Everyone and their mother has a pickup truck. That is a true stereotype. Sad news: they had to take my pickup truck away because someone else needed it. I now have another car. One advantage (well, besides fuel efficiency, which is no small thing) is that it is now much easier to find: a small maroon car stands out better than a white pickup truck. Except when it’s dwarfed in the sea of pickups and SUVs. 

The SKY. It is huge! Texas is indeed big sky country. None of my pictures really do it justice. One of these days I’ll take a good drive out towards one of the canyons and take some shots at a lookout point. It must be because of the flatness- there is almost nothing on the horizon. It is all sky.

An attempt to take pictures from the road.

An attempt to take pictures from the road.

The Texas Panhandle is one of the most important cattle and beef regions in the entire country. This means that it’s not unusual for the smell of cattle (aka, manure) to waft all over town. Amarillo doesn’t have any cattle ranches within the city limits, of course, but there are stockyards, where they auction and sell cattle. If the wind is right, well, you can smell the stockyards from just about anywhere.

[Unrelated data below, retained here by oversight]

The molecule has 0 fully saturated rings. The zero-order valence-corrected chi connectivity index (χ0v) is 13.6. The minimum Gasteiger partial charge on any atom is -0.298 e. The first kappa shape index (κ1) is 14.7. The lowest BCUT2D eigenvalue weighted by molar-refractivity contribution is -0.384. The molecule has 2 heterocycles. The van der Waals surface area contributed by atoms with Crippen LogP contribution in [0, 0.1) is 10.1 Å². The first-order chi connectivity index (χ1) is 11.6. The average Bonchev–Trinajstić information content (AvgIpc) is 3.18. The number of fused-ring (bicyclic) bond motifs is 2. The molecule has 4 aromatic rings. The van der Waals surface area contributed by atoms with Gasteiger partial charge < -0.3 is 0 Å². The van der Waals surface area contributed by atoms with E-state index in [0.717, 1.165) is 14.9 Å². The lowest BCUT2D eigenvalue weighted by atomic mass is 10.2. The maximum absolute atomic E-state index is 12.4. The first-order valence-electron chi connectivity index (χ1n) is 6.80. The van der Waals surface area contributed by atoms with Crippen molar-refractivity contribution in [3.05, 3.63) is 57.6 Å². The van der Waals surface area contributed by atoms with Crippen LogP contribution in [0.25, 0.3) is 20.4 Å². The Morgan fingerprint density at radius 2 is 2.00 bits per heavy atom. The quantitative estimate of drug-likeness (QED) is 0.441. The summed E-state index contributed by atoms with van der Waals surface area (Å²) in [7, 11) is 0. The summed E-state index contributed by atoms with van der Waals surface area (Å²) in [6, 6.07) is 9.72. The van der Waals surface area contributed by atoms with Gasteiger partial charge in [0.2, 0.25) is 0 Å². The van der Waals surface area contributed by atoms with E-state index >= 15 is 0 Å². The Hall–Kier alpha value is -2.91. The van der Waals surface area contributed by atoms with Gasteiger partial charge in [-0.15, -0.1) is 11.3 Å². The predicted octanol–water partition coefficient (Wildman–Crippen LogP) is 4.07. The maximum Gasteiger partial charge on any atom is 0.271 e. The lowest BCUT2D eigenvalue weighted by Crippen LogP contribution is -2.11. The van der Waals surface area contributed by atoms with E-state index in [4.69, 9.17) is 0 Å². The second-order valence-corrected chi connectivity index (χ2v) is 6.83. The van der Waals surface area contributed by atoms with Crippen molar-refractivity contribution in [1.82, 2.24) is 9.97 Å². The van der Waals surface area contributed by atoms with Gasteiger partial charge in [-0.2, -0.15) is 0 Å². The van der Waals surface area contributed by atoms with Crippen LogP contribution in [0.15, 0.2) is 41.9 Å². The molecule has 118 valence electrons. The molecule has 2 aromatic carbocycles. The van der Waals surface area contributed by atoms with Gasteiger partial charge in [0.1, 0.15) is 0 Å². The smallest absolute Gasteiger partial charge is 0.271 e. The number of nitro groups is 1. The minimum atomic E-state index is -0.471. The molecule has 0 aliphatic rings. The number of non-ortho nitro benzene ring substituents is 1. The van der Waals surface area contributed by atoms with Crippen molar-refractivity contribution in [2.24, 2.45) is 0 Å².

I’ve also driven through Hereford a couple of times. Hereford is the self-proclaimed Beef Capital of the World. Who knows? It could be true. There was nothing but ranches and meatpacking plants for miles.

For real. They even have a sign.

For real. They even have a sign.

All of this beef of course means that I had my share of red meat during my first week or so. This is not a vegetarian or vegan-friendly town. If that’s you, go to Austin. Skip Amarillo.

This was my first real meal here. A green chile cheeseburger, with chili fries. So good. So impossible to eat all the time.

This was my first real meal here. A green chile cheeseburger, with chili fries. So good. So impossible to eat all the time.

When in Texas...

When in Texas…

The Panhandle is hot, but there’s usually a good breeze moving through. It’s so windy here that outside of town, wind turbines are going up all over the place. There’s oil in the Panhandle too, but it’s good to see an investment in renewable energy. Side note: a cotton dress with a full skirt is probably not what you want to wear while you’re pumping gas on a breezy day, you know?

This is beautiful country. It’s not quite as flat as I thought it would be. Don’t get me wrong- it’s FLAT, and there are no substantial bodies of water to speak of, but if you head east a little ways, all of a sudden it’s canyons and caprocks. The scenery isn’t half bad.

An attempt to capture Caprocks Canyon from the road. I'll try to get a better shot some other time.

An attempt to capture Caprocks Canyon from the road. I’ll try to get a better shot some other time.

So, what have we learned about the Panhandle so far?

People are friendly. Pickup trucks are for real. The scenery is actually gorgeous. Eat your steak. You’ll get used to the smell of cattle. 

Also, yes, people here actually do wear cowboy hats, as a real, functional, hat- not as part of a costume.

Have a beautiful week! Get out and see what’s special in your part of the world!

With love,

Gaby